The Longmont Performing Arts Center, 513 Main St., has a long history that dates back to the late 1930s, and this year they celebrate their 60th Anniversary season.
Originally called The Fox Theatre, the building was built in 1939. (Fun Fact: Both Gone with the Wind and The Wizard of Oz were released that year.) The original façade of the building was a perfect example of Art Deco – decorated with colored terrazzo, semicircular designs, and glass bricks. The theatre generated a steady flow of pedestrian traffic which benefitted many of Downtown Longmont’s retail merchants, and it was an integral part of our community.
Ever wonder why there are so many Fox Theatres across the country? Spyros and Charles Skouras of St. Louis, who first worked with Warner Brothers, owned an entertainment enterprise, the Fox Theatre Corporation, which opened theatres in communities across the nation. A trademark of the large chain was that each theatre was operated on policy developed at the local level rather than under a general corporate policy. This insured that each theatre was responsive to the community in which it was located.
In 1960, Richard Klein purchased the property from the Fox Corporation and renamed it the Trojan Theater. In 1968, the theatre underwent a major renovation. Both the interior and exterior were modernized, moving away from the Art Deco style (the exterior Box Office still showcases some of the Art Deco detailing). The theatre continued to be successful until 1984 when Downtown Longmont saw many retailers move out of the downtown area. The Trojan changed their line-up from first-run movies to showing a variety of classic films. In July 1986, the theatre closed its doors due to the competition it was receiving from modern theatres from across the area.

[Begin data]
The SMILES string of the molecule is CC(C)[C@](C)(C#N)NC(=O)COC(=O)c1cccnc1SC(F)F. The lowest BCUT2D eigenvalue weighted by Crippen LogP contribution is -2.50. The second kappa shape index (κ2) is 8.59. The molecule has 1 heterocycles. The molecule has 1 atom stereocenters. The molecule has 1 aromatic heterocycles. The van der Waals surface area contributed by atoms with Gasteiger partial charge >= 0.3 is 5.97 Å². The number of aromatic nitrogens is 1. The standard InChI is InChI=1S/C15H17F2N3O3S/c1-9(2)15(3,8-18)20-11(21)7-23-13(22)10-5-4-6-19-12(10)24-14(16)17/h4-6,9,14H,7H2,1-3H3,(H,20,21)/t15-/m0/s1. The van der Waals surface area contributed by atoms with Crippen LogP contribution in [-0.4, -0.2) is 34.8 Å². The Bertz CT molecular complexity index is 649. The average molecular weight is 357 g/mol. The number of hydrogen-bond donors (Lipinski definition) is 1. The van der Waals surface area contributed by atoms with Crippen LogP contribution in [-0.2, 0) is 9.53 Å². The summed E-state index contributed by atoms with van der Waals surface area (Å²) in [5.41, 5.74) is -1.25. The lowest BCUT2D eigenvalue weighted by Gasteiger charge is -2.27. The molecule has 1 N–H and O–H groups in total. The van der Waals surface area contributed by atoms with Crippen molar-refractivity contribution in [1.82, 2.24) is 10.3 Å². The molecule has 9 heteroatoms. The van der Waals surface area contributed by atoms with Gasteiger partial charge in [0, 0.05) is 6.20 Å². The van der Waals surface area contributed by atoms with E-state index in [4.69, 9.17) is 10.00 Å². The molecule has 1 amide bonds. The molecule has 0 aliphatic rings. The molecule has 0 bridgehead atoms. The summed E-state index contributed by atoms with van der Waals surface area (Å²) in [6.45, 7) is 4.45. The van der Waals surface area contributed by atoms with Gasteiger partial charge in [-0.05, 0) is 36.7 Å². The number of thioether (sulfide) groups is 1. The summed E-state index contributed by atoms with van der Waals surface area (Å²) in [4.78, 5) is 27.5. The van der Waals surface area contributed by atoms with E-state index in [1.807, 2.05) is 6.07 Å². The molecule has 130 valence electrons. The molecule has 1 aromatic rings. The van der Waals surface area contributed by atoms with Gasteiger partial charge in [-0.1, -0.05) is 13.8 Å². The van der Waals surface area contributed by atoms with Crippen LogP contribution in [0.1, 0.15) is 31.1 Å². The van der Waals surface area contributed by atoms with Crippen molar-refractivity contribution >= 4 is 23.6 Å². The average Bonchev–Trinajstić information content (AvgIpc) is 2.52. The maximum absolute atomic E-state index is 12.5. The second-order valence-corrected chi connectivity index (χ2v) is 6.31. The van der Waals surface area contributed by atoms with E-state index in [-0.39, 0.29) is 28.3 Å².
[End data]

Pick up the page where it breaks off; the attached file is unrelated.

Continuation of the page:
In 1990, the Longmont Theatre Company purchased the building and converted the facility to a performing arts complex, using the funds they had raised from donations and grants. The name was changed once again to the Longmont Performing Arts Center, and the Company put on its first production in 1991, the oft-requested, Fiddler on the Roof.
Today, the Longmont Theatre Company still thrives producing seven or more shows each year including: musicals, comedies, and dramas. There are special Halloween and Christmas shows, a summer show produced by the Children’s Drama Camp, a FREE Shakespeare show (provided by the Taste of Shakespeare Troupe), and concerts and special appearances in addition to their regular season of plays and musicals.
For a full schedule of upcoming shows, to buy tickets, and to learn more, visit http://longmonttheatre.org/.